Last week, the New Mexico Court of Appeals released a decision that will have a big impact on New Mexico's DWI law. In the case of State v. Valdez (2013-NMCA-016), the Court of Appeals decided that anyone who is convicted of a DWI in New Mexico must have an interlock device installed in their car, even if the DWI did not involve alcohol.
In general, a person can be convicted of DWI if they are under the influence of any drug that impairs their ability to safely drive a vehicle. NMSA Section 66-8-102(B). However, the law also requires anyone convicted of any type of DWI “to obtain an ignition interlock license and have an ignition interlock device installed and operating on all motor vehicles drive by the offender[.]” NMSA Section 66-8-102(N).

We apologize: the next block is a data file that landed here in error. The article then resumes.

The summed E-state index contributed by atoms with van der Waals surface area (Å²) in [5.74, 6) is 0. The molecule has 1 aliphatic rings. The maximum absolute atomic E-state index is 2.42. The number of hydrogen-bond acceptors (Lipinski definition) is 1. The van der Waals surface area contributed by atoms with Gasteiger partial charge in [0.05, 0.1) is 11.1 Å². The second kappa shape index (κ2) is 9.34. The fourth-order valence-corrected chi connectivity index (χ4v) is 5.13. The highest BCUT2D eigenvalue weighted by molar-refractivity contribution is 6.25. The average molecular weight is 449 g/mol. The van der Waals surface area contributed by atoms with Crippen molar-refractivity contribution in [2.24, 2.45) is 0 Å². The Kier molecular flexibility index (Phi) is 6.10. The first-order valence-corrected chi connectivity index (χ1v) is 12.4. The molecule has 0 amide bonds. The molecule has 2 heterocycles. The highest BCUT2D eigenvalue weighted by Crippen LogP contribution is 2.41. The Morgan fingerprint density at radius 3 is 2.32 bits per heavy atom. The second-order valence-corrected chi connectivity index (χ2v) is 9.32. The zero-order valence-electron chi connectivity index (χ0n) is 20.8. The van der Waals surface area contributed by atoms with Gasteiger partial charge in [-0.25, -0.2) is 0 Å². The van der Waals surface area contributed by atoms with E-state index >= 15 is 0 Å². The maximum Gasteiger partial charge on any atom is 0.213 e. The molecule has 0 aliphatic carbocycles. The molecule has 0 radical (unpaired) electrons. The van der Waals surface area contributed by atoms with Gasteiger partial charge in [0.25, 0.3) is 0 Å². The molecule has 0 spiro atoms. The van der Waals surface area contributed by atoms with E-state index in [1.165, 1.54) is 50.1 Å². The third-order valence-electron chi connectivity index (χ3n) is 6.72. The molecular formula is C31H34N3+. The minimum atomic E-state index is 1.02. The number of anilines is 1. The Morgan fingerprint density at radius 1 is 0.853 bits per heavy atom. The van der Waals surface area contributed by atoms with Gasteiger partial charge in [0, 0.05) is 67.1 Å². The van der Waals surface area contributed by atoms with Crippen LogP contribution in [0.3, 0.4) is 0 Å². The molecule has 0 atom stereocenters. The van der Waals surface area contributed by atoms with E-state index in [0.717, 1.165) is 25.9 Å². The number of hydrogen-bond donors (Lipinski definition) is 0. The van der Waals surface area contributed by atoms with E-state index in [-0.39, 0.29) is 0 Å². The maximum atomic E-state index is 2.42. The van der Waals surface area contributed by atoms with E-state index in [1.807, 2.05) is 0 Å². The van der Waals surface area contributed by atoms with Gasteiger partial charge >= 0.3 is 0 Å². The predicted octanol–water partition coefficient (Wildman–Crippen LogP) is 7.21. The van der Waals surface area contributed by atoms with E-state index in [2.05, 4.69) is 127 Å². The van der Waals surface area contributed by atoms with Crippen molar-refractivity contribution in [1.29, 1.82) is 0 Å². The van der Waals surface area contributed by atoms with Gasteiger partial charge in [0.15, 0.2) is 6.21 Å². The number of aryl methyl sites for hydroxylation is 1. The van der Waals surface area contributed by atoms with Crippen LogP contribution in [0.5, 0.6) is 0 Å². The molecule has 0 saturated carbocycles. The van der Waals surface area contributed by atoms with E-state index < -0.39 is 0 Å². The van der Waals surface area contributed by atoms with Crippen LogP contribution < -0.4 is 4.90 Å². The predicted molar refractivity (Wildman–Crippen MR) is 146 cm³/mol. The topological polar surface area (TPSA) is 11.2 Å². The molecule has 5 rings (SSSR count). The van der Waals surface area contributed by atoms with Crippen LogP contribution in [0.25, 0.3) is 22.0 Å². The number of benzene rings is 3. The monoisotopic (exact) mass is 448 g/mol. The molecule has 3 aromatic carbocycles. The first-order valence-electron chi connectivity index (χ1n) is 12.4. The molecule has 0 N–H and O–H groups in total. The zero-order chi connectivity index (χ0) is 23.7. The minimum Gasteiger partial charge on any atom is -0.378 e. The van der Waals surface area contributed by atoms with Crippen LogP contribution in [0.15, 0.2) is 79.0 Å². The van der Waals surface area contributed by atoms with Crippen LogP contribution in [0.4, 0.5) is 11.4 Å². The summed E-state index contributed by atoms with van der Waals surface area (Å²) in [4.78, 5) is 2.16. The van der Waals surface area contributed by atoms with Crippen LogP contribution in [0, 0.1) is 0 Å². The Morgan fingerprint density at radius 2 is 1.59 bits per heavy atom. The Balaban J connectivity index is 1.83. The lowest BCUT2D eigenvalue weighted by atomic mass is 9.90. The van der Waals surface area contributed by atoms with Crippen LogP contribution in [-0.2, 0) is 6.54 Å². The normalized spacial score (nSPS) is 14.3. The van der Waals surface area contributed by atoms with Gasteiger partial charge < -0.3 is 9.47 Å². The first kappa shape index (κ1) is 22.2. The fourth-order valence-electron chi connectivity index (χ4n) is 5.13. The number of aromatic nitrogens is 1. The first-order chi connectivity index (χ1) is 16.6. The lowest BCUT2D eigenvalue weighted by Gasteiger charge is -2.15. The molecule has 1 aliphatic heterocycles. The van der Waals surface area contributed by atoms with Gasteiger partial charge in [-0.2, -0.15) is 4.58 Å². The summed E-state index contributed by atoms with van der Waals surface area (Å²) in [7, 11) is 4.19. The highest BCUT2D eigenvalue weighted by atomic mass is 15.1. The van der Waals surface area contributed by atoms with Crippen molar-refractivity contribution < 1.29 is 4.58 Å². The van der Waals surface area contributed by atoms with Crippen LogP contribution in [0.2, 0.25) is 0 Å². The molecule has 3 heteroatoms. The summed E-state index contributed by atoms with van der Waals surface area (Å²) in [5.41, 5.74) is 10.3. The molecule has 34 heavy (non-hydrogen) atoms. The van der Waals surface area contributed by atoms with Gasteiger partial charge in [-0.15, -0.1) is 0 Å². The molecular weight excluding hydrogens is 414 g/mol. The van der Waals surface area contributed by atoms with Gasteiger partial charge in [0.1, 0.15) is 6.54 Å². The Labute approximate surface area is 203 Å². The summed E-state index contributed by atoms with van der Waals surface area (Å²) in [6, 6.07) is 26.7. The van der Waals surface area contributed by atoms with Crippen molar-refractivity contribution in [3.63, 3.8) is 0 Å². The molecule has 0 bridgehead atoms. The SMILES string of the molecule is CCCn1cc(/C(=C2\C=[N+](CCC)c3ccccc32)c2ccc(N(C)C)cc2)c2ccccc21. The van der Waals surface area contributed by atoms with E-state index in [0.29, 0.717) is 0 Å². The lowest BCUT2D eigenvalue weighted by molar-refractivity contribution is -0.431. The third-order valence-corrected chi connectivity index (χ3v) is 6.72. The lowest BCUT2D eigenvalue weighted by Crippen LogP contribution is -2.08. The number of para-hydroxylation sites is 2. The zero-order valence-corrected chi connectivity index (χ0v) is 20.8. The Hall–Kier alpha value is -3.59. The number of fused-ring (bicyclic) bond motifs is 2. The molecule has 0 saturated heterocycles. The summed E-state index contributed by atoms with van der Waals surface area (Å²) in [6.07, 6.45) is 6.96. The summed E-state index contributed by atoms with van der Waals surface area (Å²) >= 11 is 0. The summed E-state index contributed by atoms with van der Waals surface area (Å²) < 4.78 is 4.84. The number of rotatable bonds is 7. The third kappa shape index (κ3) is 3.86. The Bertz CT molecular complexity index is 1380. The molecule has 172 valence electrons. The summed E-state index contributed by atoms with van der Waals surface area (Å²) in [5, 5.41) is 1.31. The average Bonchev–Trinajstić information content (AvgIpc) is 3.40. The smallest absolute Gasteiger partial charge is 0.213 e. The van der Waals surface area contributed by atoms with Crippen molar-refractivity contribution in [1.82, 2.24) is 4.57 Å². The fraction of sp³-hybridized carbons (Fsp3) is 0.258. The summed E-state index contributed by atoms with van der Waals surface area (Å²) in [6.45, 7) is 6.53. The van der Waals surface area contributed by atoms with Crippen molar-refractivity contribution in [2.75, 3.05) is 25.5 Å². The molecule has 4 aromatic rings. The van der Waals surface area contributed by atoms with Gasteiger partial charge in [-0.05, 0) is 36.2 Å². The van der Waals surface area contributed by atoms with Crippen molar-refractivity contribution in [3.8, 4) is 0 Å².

In the case of State v. Valdez, a woman was arrested for driving under the influence of oxycodone and other prescription pills, but had no alcohol in her system. The woman pled guilty to DWI, but challenged the requirement to have an interlock device installed in her car, because she had not been drinking when she was arrested.
Interlock devices can only detect alcohol, and do not test for other drugs, such as marijuana or prescription pills. Therefore, the woman argued that there was no basis to make her install the interlock device, since alcohol had nothing to do with her arrest.
However, the Court of Appeals did not agree, and ruled that it is reasonable to believe there is a “connection between the use of prescription drugs and the use of alcohol.”
Therefore, even if you have not been drinking, if you are pulled over and convicted of a DWI for pills, marijuana, or any other drugs, you will still need to register for and install an interlock device, which costs a lot of money. An interlock will cost an average of $1,000 per year, plus the cost of getting an interlock driver’s license ($63.00), and fines if you try and start your car with alcohol in your system.